From Fruit to Fuel

A harvester manufacturer has worked to find an efficient solution to collect jatropha, an up-and-coming biofuel source.

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Currently growing on more than 64,000 acres in the Americas, jatropha is one of the fastest growing sources of alternative fuel. It is a drought-resistant plant able to grow in wasteland and without fertilizer, thus it doesn't need to compete with food crops for land. And, using it for fuel doesn't affect food prices, as the fruit itself is toxic.

BEI Intl. LLC, South Haven, MI, has a history of over 50 years of manufacturing agricultural harvesters. Max Lint, Bill Evashevski, and Rick and Jeff Mckibben (grandsons of co-founder H. Mckibben) purchased BEI in October 2008. The company's original intent was to manufacture blueberry harvesters, but since has come to manufacture many different types including those for grapes and more recently jatropha, the cornerstones being its blueberry and raspberry harvester designs.

Lint and his partners were looking into ways to diversify BEI's harvesting business when they were introduced to a nursery grower in Florida with the rights to distribute a variety of jatropha in North America. Able to be in the field and touch the fruit, BEI realized that, with a little design manipulation, its blueberry harvester could collect jatropha.

"Jatropha has been around for a while," says Lint, "but is getting more popular because of the yield and number of varieties that have been created in nurseries that are able to handle less irrigation and withstand many different types of environments." There are plantings in Florida, Texas, California and Mexico, and the fuel source has helped launch biodiesel programs in India, Indonesia, Brazil, Chile and other regions.

Unfortunately, a majority of jatropha is harvested by hand. With 35 to 50% of the total production cost of biodiesel expected to come from jatropha, maximizing harvesting efficiency is key. "Manually harvesting jatropha is not conducive because of the toxicity of the berry," says Lint. Plants are pruned to six to eight feet for maximum yield. At that height manual harvesting would involve ladders, and with tens of thousands of acres to harvest, that's a lot of people and a lot of time. "Mechanical harvesting allows for 24-hour harvesting at a faster and more efficient pace," he says.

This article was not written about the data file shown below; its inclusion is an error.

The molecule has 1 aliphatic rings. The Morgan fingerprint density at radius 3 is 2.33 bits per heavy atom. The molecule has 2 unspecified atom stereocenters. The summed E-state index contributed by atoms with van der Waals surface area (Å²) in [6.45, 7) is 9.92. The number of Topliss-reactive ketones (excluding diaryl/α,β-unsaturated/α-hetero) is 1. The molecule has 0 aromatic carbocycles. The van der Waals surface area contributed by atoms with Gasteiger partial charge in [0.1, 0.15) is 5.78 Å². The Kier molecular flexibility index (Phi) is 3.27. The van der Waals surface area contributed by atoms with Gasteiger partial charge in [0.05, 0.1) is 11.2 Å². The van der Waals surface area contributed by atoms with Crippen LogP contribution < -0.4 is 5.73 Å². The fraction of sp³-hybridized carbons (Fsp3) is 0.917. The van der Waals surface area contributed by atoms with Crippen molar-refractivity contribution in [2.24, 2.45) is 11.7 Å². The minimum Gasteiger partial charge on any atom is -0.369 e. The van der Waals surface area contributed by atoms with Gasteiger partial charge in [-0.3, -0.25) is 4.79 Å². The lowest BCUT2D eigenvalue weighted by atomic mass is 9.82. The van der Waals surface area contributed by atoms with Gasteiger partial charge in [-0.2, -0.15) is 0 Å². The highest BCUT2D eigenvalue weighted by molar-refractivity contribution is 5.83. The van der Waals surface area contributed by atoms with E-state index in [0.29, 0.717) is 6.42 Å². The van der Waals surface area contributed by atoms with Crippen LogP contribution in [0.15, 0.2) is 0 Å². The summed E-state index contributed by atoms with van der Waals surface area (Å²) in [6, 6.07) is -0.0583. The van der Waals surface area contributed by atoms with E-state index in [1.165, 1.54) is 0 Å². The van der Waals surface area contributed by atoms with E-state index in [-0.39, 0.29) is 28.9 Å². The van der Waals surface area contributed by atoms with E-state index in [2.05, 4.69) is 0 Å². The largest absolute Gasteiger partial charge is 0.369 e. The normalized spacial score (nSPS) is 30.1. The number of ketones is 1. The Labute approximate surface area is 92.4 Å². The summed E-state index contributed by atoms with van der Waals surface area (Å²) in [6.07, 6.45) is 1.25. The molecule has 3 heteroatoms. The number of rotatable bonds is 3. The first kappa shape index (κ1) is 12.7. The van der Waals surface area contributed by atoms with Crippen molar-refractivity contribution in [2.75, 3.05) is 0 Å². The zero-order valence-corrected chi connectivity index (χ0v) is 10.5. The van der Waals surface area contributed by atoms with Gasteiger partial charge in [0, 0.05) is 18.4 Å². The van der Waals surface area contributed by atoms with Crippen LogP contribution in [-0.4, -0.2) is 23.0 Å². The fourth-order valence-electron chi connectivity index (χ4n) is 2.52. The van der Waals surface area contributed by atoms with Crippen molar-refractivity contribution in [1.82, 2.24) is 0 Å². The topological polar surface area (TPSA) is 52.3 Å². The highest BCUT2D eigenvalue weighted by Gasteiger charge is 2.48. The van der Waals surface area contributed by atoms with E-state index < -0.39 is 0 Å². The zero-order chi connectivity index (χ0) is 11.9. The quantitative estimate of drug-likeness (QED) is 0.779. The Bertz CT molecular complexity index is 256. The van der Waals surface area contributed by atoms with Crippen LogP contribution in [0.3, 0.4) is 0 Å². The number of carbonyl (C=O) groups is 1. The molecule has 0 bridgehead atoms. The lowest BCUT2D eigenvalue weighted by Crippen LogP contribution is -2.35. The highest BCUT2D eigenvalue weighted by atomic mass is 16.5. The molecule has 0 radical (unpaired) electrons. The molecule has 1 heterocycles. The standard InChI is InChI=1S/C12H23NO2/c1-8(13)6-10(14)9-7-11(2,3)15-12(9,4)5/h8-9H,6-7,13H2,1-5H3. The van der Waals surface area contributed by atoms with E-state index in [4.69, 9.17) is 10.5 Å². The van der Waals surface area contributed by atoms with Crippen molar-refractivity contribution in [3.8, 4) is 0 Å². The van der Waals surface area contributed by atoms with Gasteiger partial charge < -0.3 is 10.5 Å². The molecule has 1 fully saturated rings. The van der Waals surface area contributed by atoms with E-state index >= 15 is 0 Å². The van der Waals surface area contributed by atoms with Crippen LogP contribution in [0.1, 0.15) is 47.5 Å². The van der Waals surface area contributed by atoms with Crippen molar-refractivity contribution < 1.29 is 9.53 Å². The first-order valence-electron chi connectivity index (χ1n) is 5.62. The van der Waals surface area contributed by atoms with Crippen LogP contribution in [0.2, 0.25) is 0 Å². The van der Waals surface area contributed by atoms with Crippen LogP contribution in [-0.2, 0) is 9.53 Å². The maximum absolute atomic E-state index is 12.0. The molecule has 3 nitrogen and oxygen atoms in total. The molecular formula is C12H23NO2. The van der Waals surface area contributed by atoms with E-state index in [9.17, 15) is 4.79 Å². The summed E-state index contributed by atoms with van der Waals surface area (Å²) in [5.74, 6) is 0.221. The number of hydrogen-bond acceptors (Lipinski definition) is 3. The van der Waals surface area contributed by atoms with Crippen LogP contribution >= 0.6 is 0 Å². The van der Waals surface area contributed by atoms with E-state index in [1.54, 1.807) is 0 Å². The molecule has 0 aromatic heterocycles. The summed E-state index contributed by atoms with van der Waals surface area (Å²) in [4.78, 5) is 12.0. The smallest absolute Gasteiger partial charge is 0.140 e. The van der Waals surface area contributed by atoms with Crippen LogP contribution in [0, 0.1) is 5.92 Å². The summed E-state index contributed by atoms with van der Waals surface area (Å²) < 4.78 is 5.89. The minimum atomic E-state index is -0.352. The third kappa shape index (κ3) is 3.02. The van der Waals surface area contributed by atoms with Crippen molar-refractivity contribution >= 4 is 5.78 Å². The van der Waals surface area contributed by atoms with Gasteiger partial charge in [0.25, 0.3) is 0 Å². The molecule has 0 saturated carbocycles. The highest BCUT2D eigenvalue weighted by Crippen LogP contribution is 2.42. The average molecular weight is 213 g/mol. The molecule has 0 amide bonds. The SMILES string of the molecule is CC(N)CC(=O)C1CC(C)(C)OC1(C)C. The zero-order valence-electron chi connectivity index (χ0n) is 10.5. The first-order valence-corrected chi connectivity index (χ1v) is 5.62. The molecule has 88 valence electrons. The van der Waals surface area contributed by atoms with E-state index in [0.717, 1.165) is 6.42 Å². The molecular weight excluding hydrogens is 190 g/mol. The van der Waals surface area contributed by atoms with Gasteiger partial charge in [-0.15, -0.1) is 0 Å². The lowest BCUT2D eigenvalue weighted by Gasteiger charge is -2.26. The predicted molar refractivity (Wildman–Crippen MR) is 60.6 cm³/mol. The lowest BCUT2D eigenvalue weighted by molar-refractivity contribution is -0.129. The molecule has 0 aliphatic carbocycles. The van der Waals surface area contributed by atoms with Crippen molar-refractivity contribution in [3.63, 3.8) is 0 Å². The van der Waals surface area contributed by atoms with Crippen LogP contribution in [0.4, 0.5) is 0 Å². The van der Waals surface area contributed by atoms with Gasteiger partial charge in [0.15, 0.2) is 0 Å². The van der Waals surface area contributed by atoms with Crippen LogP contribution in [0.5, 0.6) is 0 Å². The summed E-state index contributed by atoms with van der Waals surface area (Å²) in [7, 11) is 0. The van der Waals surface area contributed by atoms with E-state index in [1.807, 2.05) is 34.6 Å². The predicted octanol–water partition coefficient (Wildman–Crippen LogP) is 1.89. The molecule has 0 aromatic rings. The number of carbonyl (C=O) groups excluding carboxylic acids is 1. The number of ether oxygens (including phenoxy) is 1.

Berries to biofuels

A benefit of raising a fruit that is not sold whole like blueberries is being able to use a more aggressive form of harvesting. The conveyor system on BEI's blueberry machine was changed and less concern was given to separating the fruit from the stems and leaves. Jatropha harvesters often want the extras for feed stock, so the fruit is able to be bulk loaded.

The jatropha pod holds two to three seeds that contain around 50% oil used for biodiesel production. "There's a process BEI has to husk the jatropha so you end up with just the seeds. The seeds are then cold pressed to extract the oils," Lint says.

A majority of the engineering is done in-house. BEI works with many suppliers for components, including Cummins engines and Eaton's hydrostatic transmission. "The engine is actually above one of the rear tires on current harvesters," says Lint. That configuration allows for space saving and driving ease, but also highlights the importance of hydraulics, as you don't need a mechanical linkage to the wheels anymore.

A.S.V. Inc., manufacturer of compact rubber track loaders, undercarriages and traction products, recently acquired by Terex Corp., supplies the track systems to BEI. When Lint and the rest of the partners took over BEI, the company had been using imported track systems as well as ones designed in-house. A.S.V. was a respected U.S.-based company that the BEI owners wanted to utilize. "Customers appreciate the relationship, as well, especially in the long-term," says Lint.

Centipedes in the field

No, not the 100-legged arthropod. Jeff Mckibben patented a catch pan system for the harvesters called the Centipede Scale System. This system increases the yield of the fruit by 15-30%, and eliminates a lot of the potential damage to the bush while being harvested.

"The catch pan system wraps around the bush much tighter than other systems in the market and keeps the fruit from falling on the ground as the machine passes through the rows," says Lint.

The Centipede Scale System comes on every new harvester BEI puts out, and is retrofittable to any harvester in the industry, including competitors'.

As the economy has gotten worse, growers are more cautious of their spending. Blueberry prices, for example, are down, making each piece more valuable, making the Centipede Scale System an important and affordable retrofittable system to increase yield. And, with the growing interest in jatropha biofuels, increasing efficiency from manual to mechanical, and then enhancing the mechanical efficiency with the Centipede Scale System could bring in bountiful savings.